THE Cancer Council has urged the Queensland Government to enforce a blanket ban on smoking in units and apartments ahead of the next State Election, following hundreds of community complaints on the issue.
The organisation’s submission to the Property Law Review recommends body corporates be given the power to enact smoke-free by-laws, including banning smoking completely, consistent with other Australian states.
Cancer Council Queensland CEO Ms Chris McMillan has called on the Government to provide Queenslanders with greater protection against the harms of smoke-drift in multi-unit dwellings.
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“It is essential that all people living in community titles schemes have appropriate and equal access to avenues for addressing smoke-drift,” Ms McMillan said.
“Among our recommendations to the review, we would like to see the Government empower body corporates to ban smoking completely, by majority vote.
“We have also recommended provision of a dispute resolution service in relation to complaints about smoke-drift, through the Commissioner for Body Corporate and Community Management, in addition to funding for the promotion of smoke-free homes.
“All Queenslanders deserve smoke-free homes – which includes protecting members of the community living in units and apartments from smoke drift – and particularly children and young people.”
According to the Cancer Council, around 12 percent (one-in-eight) of Queensland adults smoke daily – down from 14 percent in 2014 – with the majority of smokers wanting to quit.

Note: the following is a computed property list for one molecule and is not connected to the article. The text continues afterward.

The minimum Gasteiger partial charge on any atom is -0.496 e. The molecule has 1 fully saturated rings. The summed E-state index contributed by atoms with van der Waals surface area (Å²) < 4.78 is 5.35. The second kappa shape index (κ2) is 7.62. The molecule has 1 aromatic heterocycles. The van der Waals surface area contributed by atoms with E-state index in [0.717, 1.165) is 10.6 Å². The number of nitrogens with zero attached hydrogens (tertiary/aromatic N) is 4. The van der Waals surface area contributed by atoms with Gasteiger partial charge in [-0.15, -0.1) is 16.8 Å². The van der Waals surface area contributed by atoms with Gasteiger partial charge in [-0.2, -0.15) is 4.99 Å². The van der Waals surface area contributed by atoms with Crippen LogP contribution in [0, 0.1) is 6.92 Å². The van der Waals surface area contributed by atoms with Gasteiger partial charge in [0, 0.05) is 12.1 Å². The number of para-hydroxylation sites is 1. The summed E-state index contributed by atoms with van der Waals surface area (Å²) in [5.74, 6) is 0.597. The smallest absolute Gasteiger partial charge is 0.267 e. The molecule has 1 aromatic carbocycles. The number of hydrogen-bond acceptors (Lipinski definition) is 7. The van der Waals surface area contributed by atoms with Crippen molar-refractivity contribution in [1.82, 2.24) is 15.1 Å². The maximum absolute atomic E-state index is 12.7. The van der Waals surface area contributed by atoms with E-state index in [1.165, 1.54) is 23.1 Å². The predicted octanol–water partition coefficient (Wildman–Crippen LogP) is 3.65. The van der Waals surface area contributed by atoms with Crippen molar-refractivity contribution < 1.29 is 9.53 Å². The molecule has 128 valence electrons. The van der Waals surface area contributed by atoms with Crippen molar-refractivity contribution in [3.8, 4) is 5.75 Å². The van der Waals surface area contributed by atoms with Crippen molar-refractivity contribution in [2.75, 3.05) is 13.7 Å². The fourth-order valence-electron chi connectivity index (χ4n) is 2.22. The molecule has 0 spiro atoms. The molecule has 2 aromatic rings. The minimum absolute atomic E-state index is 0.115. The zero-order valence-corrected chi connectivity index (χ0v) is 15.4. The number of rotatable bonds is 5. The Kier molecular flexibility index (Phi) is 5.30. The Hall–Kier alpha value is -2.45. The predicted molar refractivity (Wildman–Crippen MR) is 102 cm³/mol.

Approximately 3700 Queenslanders die from a tobacco-related disease each year and an estimated 200,000 Queensland children live in a home with a current smoker.
“There is no safe level of exposure to second-hand smoke. At least one Queenslander dies every week from passive smoking, having never smoked a cigarette in their life,” Ms McMillan said.
“Second-hand smoke causes lung cancer, coronary heart disease, stroke, nasal irritation and reproductive effects in women.
“In children, it causes middle ear disease, respiratory symptoms, impaired lung function, lower respiratory illness and sudden infant death syndrome (SIDS).”
The Cancer Council’s submission follows a statewide survey proving that Queenslanders want a full ban on smoking in the community.
“Now is the time to take tougher action against the scourge of smoking, to protect our next generation from the deadly impacts of tobacco,” Ms McMillan said.
“Our research shows 70 per cent of Queenslanders support a total ban on smoking in multi-unit dwellings, including balconies.
“Half of all respondents to our survey living in multi-unit dwellings are affected by smoke drift, and 55 per cent are extremely concerned about the health risks.
“Ensuring multi-unit dwellings are smoke-free involves a blanket ban on smoking, and educating residents about the importance of smoke-free homes.
“Smoke-free units and apartments will also encourage existing smokers to quit, and prevent the next generation from taking up the habit.”
“More broadly, we would welcome action by the State Government to consult with the community on a complete generational phase-out of smoking, as well as the introduction of a ban on smoking in the presence of children,” Ms McMillan said.
Smokers can obtain free information, practical assistance and support from Quitline, 13 QUIT (13 7848).
More information about Cancer Council Queensland is available at cancerqld.org.au or Cancer Council’s 13 11 20.